All three panelists shared their stories of con-goers and fans telling them the positive impact He-Man and She-Ra had on their lives.
For Oppenheimer, he’s had a few fans come to him saying they got into body building because of the cartoon; however, he was particularly moved by some fans from South America: “At one of the first conventions I did, an Argentina boy came to me in Miami. He said the morals at the end of the He-Man episodes helped them. Once he was in the Amazon and got separated. He had paid attention to the morale at the end of the cartoon, and stayed put, and two hours later he was found.” Other kids had thoughts of suicide, but were fans of the show. Thirty years later, when meeting Oppenheimer at a con, they told him how much the show had impacted their life. Cook echoed these observations. There was a Chilean kid he had met who wanted to be He-Man. He said the show had kept him out of trouble has he had lived in a rough neighborhood. He agreed that so many places in South America held the shows in high regards. Britt underscored these observations saying she had also been privy to many stories of folks’ lives being changed by the shows. For her, at the last cone she was at, a “young woman walked up and asked for an autograph. She had a button with a picture of her brother who was in hospice. She would visit him and he wanted a She-Ra doll. That doll gave him fun and escape from his condition.”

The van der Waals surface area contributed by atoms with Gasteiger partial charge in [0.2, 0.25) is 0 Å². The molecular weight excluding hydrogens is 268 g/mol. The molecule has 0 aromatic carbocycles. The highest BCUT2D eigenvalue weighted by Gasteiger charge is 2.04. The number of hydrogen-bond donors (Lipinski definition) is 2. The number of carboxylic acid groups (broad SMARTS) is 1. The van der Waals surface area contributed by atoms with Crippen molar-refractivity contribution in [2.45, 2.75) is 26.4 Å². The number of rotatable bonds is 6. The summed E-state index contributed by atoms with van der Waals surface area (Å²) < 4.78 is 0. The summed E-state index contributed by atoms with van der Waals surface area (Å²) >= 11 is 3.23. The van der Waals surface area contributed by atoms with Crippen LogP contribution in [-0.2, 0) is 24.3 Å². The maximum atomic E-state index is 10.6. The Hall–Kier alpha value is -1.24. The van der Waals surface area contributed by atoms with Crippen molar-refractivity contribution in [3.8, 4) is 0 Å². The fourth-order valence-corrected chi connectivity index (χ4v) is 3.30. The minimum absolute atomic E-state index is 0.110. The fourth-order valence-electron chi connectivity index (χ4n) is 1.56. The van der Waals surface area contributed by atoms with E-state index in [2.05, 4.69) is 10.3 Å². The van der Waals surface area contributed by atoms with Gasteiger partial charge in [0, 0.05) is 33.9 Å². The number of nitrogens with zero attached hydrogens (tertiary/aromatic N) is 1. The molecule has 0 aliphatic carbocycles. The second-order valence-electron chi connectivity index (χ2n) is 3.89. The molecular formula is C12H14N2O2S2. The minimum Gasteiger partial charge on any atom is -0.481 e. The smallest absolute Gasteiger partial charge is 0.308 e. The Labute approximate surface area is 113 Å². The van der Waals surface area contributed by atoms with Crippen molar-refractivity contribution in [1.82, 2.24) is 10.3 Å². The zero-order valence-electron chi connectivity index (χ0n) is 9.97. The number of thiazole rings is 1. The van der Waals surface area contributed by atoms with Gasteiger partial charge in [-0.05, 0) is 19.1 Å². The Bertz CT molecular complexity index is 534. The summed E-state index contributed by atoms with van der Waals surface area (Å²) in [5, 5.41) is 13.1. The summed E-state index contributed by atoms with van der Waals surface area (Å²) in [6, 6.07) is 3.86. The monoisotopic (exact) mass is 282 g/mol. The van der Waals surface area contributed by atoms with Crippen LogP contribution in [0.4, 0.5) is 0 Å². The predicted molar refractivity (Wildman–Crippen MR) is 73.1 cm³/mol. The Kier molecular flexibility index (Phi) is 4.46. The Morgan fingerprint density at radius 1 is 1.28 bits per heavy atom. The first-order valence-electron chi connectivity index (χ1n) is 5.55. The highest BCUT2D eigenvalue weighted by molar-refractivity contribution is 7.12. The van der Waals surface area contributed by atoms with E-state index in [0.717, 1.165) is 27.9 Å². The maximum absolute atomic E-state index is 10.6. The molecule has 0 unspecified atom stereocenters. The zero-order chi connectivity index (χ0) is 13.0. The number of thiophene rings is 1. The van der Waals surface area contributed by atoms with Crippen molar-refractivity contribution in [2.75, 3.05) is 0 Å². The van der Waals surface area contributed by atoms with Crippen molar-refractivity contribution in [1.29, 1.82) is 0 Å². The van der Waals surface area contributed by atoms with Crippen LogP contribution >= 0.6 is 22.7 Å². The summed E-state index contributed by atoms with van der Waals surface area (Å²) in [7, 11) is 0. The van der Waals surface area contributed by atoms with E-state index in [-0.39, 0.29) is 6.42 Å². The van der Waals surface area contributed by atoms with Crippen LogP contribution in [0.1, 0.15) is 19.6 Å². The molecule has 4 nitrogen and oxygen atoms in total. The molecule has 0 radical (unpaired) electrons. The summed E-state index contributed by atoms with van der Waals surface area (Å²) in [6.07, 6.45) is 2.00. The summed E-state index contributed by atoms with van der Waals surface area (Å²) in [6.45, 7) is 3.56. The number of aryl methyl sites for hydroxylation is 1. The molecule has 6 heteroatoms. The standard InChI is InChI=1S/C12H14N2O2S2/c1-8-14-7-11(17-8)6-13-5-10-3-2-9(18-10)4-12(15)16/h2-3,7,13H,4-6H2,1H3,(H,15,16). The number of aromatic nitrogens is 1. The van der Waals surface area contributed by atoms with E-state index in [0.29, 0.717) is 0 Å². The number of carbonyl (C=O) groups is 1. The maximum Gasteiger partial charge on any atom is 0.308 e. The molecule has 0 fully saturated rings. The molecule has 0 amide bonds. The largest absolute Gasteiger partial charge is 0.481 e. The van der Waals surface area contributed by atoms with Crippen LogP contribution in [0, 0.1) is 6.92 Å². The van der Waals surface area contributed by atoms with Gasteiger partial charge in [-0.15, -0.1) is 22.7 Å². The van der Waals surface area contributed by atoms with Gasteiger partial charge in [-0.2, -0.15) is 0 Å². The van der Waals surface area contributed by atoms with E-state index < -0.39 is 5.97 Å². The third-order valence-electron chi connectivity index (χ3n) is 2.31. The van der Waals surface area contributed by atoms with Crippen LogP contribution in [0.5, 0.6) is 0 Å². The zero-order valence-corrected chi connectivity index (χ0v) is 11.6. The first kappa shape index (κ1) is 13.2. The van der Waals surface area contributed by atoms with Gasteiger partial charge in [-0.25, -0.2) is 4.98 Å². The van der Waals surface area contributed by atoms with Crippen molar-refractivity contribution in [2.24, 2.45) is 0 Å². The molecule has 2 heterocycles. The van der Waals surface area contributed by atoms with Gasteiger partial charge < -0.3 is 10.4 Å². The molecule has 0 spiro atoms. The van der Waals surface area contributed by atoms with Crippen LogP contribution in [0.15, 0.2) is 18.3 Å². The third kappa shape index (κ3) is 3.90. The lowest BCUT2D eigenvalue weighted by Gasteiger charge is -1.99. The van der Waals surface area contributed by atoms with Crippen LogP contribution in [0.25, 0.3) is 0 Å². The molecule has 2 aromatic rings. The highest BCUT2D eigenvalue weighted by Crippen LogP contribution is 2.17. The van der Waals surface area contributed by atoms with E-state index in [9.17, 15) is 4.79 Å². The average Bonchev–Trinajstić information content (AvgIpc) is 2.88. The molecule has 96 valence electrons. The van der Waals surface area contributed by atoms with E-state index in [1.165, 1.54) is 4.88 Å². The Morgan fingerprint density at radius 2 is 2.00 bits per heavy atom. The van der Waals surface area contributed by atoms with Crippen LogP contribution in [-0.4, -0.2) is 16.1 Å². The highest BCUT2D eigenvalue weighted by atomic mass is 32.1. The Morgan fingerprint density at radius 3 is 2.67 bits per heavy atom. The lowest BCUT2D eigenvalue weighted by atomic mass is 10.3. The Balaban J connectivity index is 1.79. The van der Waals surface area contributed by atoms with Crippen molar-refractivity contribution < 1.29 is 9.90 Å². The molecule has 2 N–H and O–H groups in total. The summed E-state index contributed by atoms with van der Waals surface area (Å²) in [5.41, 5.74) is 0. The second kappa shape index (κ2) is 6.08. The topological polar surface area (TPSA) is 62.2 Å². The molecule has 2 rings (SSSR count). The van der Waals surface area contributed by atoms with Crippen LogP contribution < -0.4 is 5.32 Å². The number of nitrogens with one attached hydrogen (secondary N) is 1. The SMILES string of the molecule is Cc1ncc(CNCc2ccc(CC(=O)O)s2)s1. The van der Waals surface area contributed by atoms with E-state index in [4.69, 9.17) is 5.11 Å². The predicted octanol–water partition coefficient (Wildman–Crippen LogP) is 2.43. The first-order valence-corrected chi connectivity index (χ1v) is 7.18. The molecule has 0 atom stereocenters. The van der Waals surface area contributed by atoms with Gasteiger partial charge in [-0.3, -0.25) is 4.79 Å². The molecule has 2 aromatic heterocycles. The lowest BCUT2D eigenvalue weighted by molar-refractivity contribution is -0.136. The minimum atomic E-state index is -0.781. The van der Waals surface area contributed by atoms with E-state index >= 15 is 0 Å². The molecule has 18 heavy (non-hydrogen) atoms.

When prompted about what they would like to see in a He-Man remake, Cook responded that violence could be handled better: “Back in the '80s, networks said no to violence. He-Man and Skeletor never crossed swords. I think they could do this now without being super violent.”
Cook also provided more insight into the production efforts of the cartoons: “In a week, there may be twenty-five scenes to animate, and whomever was on it did it. If there was a scene with waterfall, I’d have to learn to draw a waterfall. My favorite character to animate was Orko because he floated and I didn’t have to animate any walking. From story to voice to animation, it would take a month to complete an entire episode.” Cook also explained that he would receive the soundtrack on cassette and would listen to it to get a feeling of how the characters were talking and acting, which would give him the cues on how to animate them. He also joked that he once got into trouble animating Skeltor in that since the character lacked lips, he couldn’t do an “oooo” motion in his face, so some of his animations where simply his mouth open.
The producer conceded the point.
Nicholas Diak is a pop culture scholar of industrial and synthwave music, Italian genre films, and Lovecraft studies. He contributes essays to various anthologies, journals, and pop culture websites. He is the editor of the forthcoming anthology, The New Peplum: Essays on Sword and Sandal Films and Television Programs Since the 1990s. He can be found at nickdiak.com.